Panic buying could result in gas shortage
This as a result of the Colonial Pipeline hacking.
NEW ORLEANS (WVUE) - Drivers along the East Coast face a combination of gas shortages and long lines as the shutdown of a major fuel pipeline entered its fifth day. More than one thousand gas stations ran out of gasoline, but energy officials say panic buying is primarily driving the gas shortages.
Locally, drivers may see a jump in the price of gasoline, but they won’t be hit hard like other states.
Associate Director for Tulane University’s Energy Institute Eric Smith said Louisiana drivers may be better off compared to other parts of the country.
“As long as we get this solved within a week, we’re probably ok,” said Smith adding that the Colonial Pipeline is a major pipeline system that runs through the Southeast up to New Jersey and supplies about half of the fuel that is used in the upper Northeast Atlantic seaboard.
But for Louisiana, Smith said the shutdown of the pipeline shouldn’t be a problem for many across the state.
“We’ve got so much refining capacity in the state and we’re a major exporter for the rest of the country, so we’ve got plenty of fuel available locally,” he said. “What you are seeing, however, is some strain from what we call ‘panic buying’.”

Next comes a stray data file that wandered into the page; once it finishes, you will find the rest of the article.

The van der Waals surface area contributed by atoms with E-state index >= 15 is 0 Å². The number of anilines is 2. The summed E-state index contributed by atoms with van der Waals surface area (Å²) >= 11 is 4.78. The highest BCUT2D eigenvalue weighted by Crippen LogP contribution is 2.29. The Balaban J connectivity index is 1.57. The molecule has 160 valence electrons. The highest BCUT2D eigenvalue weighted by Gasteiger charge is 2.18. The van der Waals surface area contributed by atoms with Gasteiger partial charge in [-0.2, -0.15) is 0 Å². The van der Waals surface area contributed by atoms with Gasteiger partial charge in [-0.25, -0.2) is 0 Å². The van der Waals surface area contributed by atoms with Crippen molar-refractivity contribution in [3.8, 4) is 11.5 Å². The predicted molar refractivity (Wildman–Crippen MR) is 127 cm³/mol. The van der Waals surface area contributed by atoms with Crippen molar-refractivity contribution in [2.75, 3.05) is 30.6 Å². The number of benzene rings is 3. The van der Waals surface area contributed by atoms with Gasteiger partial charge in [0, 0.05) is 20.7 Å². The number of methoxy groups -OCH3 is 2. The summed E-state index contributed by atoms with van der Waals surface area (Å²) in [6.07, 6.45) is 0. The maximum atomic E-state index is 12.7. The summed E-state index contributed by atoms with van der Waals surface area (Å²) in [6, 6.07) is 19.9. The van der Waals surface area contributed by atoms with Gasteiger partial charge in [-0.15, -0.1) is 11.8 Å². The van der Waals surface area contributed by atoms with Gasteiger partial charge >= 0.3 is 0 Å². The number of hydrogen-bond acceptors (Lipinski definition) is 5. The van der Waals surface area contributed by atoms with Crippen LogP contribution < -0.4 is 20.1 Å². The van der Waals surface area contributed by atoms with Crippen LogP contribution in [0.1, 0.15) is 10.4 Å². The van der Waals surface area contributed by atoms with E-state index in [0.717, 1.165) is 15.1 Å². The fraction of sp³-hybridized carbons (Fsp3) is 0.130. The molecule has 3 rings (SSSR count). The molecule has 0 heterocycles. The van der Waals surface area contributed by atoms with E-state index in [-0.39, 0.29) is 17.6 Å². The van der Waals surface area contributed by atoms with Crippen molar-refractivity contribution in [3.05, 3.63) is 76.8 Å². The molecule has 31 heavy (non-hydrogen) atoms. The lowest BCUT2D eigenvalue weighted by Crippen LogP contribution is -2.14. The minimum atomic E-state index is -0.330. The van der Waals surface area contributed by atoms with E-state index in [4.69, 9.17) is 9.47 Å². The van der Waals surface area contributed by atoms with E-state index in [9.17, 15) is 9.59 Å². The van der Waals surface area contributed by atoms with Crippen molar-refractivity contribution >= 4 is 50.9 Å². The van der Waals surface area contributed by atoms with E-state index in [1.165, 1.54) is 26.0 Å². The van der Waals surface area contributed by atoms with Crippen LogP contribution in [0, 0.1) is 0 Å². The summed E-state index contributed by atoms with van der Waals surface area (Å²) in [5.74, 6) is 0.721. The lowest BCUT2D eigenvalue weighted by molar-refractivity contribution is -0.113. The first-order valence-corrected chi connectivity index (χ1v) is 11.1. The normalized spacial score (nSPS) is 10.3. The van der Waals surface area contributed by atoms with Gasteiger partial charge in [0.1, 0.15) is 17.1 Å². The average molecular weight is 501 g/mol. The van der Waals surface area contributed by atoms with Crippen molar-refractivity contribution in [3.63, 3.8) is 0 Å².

Which he said may be why some gas stations are selling out of gas or experiencing those long lines.
Smith said the Colonial Pipeline is a dual pipeline carrying other commodities like jet fuel. He said the longer the pipeline stays offline, impacts could become greater-- reaching airlines and other means of travel like trucking and shipping.
Louisiana Senator Bill Cassidy said the attack just shows the vulnerability of U.S. businesses and the energy industry.
“When you don’t have adequate supplies of energy, what happens to an economy? And so I also think this is a wake-up call that we shouldn’t take our energy independence for granted,” said Cassidy.
Cassidy said he’s supportive of severe criminal charges against the hackers as well as a need for more protection on energy independence.
“Now it’s a gas pipeline, but it could also be an electrical grid running to homes with all the impacts that would have on health, on the economy, you name it.”
Back in Louisiana, drivers may be paying more for gas and might experience a shortage at some gas stations as fuel may need to be delivered to other areas in need.
“The main issue is of course to get the pipeline itself back up and running and I don’t see any problems doing that as long as they’re careful,” said Smith.
Smith said at the earliest the pipeline could be back up and running completely by early next week, adding that starting up the pipeline takes time and must be done slowly in steps.
Until then, drivers could see gas prices continue to rise.
According to GasBuddy, Louisiana has one of the lowest prices per gallon on average at around $2.50 to nearly $3.00 per gallon.
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